For most agricultural contractors, 2023 was a very challenging year, both operationally and financially. This was hugely dictated by poor weather conditions and very significant increases in machinery purchase and repair costs. Two further challenges were the lack of availability of skilled labour and increasing finance costs.

The sector is starting into 2024 faced with continuing poor weather. The sowing of all tillage crops has been significantly delayed – in many cases it’s been impossible, due to wet ground conditions, so from now on it will be a case of panic, with little work done before the start of April.

For contractors who provide services to livestock farmers, 2024 has brought different challenges, mainly around slurry spreading and hedge management.

Ground conditions have again forced contractors into piecemeal, stop-start spreading, where five or six loads are being spread in the most suitable fields. Contractors are having to repeat applications and that includes repeating costly and power-demanding slurry agitation.

New issues

There is a new issue now with late slurry applications using trailing shoes. Some farmers are insisting on reverting to splash plate applications to reduce the likelihood of slurry from dried out trailing shoe lines – presuming we get better weather – being taken in with the silage crops, leading to grass contamination.

The hedge management season has come and gone. Many farmers were unable to get hedges trimmed around electric fences due to the risk of field surface damage. And the National Parks and Wildlife Service are determined that this work is not ‘in the ordinary course of agriculture.’ But what else could it be.

So how is the health of the sector when we look at these challenges? A large number of agricultural contractors are now trading as limited liability companies, and they are obliged to submit their annual returns to the Companies Office. A close examination of the accounts filed for 2022 gives some idea of the health of the agricultural contracting sector, using the website.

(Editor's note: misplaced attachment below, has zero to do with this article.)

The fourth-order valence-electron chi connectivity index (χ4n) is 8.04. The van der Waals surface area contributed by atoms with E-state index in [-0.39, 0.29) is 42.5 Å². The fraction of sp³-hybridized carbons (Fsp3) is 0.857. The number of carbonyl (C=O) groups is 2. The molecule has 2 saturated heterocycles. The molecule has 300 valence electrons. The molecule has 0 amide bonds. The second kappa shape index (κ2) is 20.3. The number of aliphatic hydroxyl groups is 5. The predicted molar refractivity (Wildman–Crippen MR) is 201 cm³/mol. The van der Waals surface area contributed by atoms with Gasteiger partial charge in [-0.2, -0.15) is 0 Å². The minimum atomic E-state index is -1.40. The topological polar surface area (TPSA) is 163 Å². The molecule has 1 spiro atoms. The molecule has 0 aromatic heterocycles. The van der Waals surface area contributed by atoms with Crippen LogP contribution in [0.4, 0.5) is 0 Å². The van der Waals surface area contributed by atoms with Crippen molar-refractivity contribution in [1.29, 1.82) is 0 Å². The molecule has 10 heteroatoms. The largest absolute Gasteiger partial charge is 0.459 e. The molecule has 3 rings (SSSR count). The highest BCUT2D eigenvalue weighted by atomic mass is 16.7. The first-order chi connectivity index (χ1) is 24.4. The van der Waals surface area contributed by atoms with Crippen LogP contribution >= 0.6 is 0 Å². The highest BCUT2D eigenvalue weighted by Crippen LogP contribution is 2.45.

These accounts don’t tell the story of 2023, a far more challenging year. They tell the story of 2022 when milk prices peaked, weather conditions were good, and when plentiful silage and cereal crops were achieved in relatively good conditions. The truth is that 2023 will tell an entirely different story when contractors’ accounts hit the Companies Office over the coming months.

Ground conditions have again forced contractors into piecemeal, stop-start spreading.

For this exercise in examining the financial health of some agricultural contractor businesses we have looked at the accounts of 30 Irish agricultural contractor businesses. We examined each business based on their abridged accounts for 2022, showing the levels of their tangible assets, current assets minus current liabilities, total liabilities, and their shareholders funds.

Tangible assets are considered to be assets that has a finite monetary value and usually a physical form, such as machinery in the contractor fleet. The current assets minus current liabilities are a measure of the company’s health simply by subtracting current liabilities from tangible assets.